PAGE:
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A healthy 14-month-old boy presented with a 2-day history of widespread petechiae and bruising. Parents were originally from East Asia, and the boy was born in the UK. He was clinically well with no organomegaly. He had a normal birth history.
Newborn bloodspot screening performed on day 5 of life was normal. He had a full and varied diet; thriving with height and weight between 75th and 91st centiles.
Examination was otherwise unremarkable. Initial blood results were: haemoglobin 87 g/L (normal range (NR) 113–141), platelets 22×109/L (NR 150–450×109), mean cell volume 54.4 fL (NR 71–85), mean cell haemoglobin 14.1 pg (NR 23–31), reticulocytes 2.1% (NR 0.5–1.5), normal biochemistry, inflammatory markers and coagulation screen. Iron studies: iron 15 µmol/L (NR 13–31), transferrin 273 mg/dL (NR 170–370), total iron binding capacity serum 61 µmol/L (NR 45–73) and iron saturation 25% (NR >16).
Blood film microscopy (figure 1) and haemoglobin electrophoresis (figure 2) were performed. Leucocyte immunophenotyping was normal.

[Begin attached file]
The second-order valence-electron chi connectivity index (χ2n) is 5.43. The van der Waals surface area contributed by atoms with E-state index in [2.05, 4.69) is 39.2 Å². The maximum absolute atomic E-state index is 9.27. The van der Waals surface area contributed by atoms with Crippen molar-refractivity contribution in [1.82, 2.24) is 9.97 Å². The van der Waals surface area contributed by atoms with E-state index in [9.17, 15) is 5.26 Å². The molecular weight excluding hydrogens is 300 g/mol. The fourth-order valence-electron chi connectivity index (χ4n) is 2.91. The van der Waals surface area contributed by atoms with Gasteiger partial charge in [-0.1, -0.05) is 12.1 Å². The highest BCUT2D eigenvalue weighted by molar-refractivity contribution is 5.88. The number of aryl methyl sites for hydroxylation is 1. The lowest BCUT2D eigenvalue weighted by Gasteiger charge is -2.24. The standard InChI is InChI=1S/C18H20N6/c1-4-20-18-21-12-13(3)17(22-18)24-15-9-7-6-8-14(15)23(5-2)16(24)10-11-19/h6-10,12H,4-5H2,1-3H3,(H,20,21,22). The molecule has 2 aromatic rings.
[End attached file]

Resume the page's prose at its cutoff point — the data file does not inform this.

What does the blood film show?
What is the most likely diagnosis?
Thrombocytopaenia and iron deficiency anaemia
Thrombocytopaenia and thalassaemia
Bone marrow failure
How should the patient be managed?
Answers can be found on page 2.
ANSWERS TO THE QUESTIONS ON PAGE 1
Answer to question 1
Anisopoikilocytosis (variation in size and shape), including tear drop poikilocytes (green arrows), microcytic, hypochromic red cells and target cells (red arrows) (figure 3). Platelets are seen (blue arrows) but …
Contributors NC and DR conceived the idea to write the article. All authors had significant input in writing the article, reviewing drafts and approving the final version.
Competing interests NC is funded by Crohn’s and Colitis UK for a clinical research fellowship. All other authors declare no competing interests.
Provenance and peer review Not commissioned; externally peer reviewed.
Patient consent for publication Parental/guardian consent obtained.